Hostages’ Families Urge Gov’ts to Make ‘Political Cost’ for Iran So High That It Releases Them

By Patrick Goodenough | December 4, 2018 | 4:20 AM EST

An image received by Bob Levinson's family four years after he disappeared in Iran. (Screen capture: YouTube)

(CNSNews.com) – The families of seven Americans and others incarcerated or missing in Iran urged the international community Monday to apply pressure on the regime to secure their release and to end what they said amounts to hostage-taking.

“We believe that the Iranian authorities have little incentive to end the cruel and horrific practice of hostage-taking as a result of inadequate pressure from the international community,” relatives of the seven wrote in a joint open letter.

“World leaders need to make the political cost for committing human rights violations so high that releasing our loved ones becomes advantageous to the Iranian authorities.”

The letter was sent to officials in the U.S., European and other countries and to senior U.N. and E.U. officials.

“We urge all our governments, especially those who enjoy diplomatic relations with the country of Iran, to acknowledge this hostage taking crisis immediately and to take concrete steps that would help resolve these cases,” the writers said.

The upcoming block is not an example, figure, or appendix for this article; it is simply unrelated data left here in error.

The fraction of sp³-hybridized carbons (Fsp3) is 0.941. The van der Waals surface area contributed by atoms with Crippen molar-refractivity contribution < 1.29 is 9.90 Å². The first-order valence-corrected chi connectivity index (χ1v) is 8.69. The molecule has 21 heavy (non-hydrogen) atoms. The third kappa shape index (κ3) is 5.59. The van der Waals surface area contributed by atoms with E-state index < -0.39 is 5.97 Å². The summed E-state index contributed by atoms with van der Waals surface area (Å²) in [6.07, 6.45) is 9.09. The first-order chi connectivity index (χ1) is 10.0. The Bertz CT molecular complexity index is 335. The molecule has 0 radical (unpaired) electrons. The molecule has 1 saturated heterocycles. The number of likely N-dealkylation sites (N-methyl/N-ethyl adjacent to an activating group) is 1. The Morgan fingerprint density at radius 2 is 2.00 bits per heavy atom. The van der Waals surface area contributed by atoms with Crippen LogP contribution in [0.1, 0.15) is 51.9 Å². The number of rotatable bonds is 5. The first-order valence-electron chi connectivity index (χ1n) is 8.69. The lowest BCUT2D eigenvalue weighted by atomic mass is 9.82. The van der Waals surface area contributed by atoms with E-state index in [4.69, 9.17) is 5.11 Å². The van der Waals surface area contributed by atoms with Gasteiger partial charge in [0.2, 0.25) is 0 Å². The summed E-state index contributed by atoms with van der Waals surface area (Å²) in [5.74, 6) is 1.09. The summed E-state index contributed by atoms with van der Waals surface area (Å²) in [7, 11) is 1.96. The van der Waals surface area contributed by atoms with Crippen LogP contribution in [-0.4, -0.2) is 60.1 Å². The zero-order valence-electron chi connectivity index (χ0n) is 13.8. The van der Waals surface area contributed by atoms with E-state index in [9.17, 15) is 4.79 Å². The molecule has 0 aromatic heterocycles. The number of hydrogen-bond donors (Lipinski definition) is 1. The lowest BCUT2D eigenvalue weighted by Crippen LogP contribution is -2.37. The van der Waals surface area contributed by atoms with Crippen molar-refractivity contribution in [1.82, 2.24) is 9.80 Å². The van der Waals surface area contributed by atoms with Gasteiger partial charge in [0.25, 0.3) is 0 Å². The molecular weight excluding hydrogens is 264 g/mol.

The letter brought a swift statement of support from U.S. Ambassador to the U.N. Nikki Haley, who condemned “Iran’s awful practice of detaining other countries’ citizens – including Americans.”

“Iran invented reasons to throw these innocent people in jail and keeps them there with no end in sight and no fair judicial process for them to pursue,” she said. “They should be released immediately and returned to their families. We won’t rest until they are.”

Among the signatories are family members of Bob Levinson, a retired FBI agent who went missing almost 12 years ago while visiting the Iranian resort island of Kish.